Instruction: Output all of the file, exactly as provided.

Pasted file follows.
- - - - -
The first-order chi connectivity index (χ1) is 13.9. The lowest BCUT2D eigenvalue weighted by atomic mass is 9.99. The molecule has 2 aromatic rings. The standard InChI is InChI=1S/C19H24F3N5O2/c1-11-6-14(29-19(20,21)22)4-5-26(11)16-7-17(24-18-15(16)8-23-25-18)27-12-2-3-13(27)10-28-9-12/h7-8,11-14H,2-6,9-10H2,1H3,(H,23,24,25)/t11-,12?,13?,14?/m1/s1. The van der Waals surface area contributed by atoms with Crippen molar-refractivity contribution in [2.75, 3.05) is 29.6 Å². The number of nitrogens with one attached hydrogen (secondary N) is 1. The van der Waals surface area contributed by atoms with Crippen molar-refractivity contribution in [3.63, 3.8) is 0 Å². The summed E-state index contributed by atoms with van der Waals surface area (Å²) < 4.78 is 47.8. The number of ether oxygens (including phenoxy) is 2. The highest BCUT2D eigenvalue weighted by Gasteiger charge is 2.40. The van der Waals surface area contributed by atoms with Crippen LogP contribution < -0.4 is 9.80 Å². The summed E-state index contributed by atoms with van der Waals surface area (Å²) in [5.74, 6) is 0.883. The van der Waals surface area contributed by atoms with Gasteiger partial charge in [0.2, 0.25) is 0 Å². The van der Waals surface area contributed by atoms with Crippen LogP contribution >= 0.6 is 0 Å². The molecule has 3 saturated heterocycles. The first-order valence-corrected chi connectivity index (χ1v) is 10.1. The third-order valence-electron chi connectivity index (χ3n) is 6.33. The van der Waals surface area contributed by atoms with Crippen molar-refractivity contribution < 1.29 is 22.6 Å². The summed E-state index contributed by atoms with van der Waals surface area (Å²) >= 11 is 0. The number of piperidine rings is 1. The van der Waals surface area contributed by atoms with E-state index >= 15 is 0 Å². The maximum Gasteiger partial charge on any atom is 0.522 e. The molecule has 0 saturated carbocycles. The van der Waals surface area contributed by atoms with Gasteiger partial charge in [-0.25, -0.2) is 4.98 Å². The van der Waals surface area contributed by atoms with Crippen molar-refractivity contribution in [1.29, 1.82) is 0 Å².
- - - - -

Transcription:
The first-order chi connectivity index (χ1) is 13.9. The lowest BCUT2D eigenvalue weighted by atomic mass is 9.99. The molecule has 2 aromatic rings. The standard InChI is InChI=1S/C19H24F3N5O2/c1-11-6-14(29-19(20,21)22)4-5-26(11)16-7-17(24-18-15(16)8-23-25-18)27-12-2-3-13(27)10-28-9-12/h7-8,11-14H,2-6,9-10H2,1H3,(H,23,24,25)/t11-,12?,13?,14?/m1/s1. The van der Waals surface area contributed by atoms with Crippen molar-refractivity contribution in [2.75, 3.05) is 29.6 Å². The number of nitrogens with one attached hydrogen (secondary N) is 1. The van der Waals surface area contributed by atoms with Crippen molar-refractivity contribution in [3.63, 3.8) is 0 Å². The summed E-state index contributed by atoms with van der Waals surface area (Å²) < 4.78 is 47.8. The number of ether oxygens (including phenoxy) is 2. The highest BCUT2D eigenvalue weighted by Gasteiger charge is 2.40. The van der Waals surface area contributed by atoms with Crippen LogP contribution < -0.4 is 9.80 Å². The summed E-state index contributed by atoms with van der Waals surface area (Å²) in [5.74, 6) is 0.883. The van der Waals surface area contributed by atoms with Gasteiger partial charge in [0.2, 0.25) is 0 Å². The van der Waals surface area contributed by atoms with Crippen LogP contribution >= 0.6 is 0 Å². The molecule has 3 saturated heterocycles. The first-order valence-corrected chi connectivity index (χ1v) is 10.1. The third-order valence-electron chi connectivity index (χ3n) is 6.33. The van der Waals surface area contributed by atoms with Crippen molar-refractivity contribution < 1.29 is 22.6 Å². The summed E-state index contributed by atoms with van der Waals surface area (Å²) >= 11 is 0. The number of piperidine rings is 1. The van der Waals surface area contributed by atoms with E-state index >= 15 is 0 Å². The maximum Gasteiger partial charge on any atom is 0.522 e. The molecule has 0 saturated carbocycles. The van der Waals surface area contributed by atoms with Gasteiger partial charge in [-0.25, -0.2) is 4.98 Å². The van der Waals surface area contributed by atoms with Crippen molar-refractivity contribution in [1.29, 1.82) is 0 Å².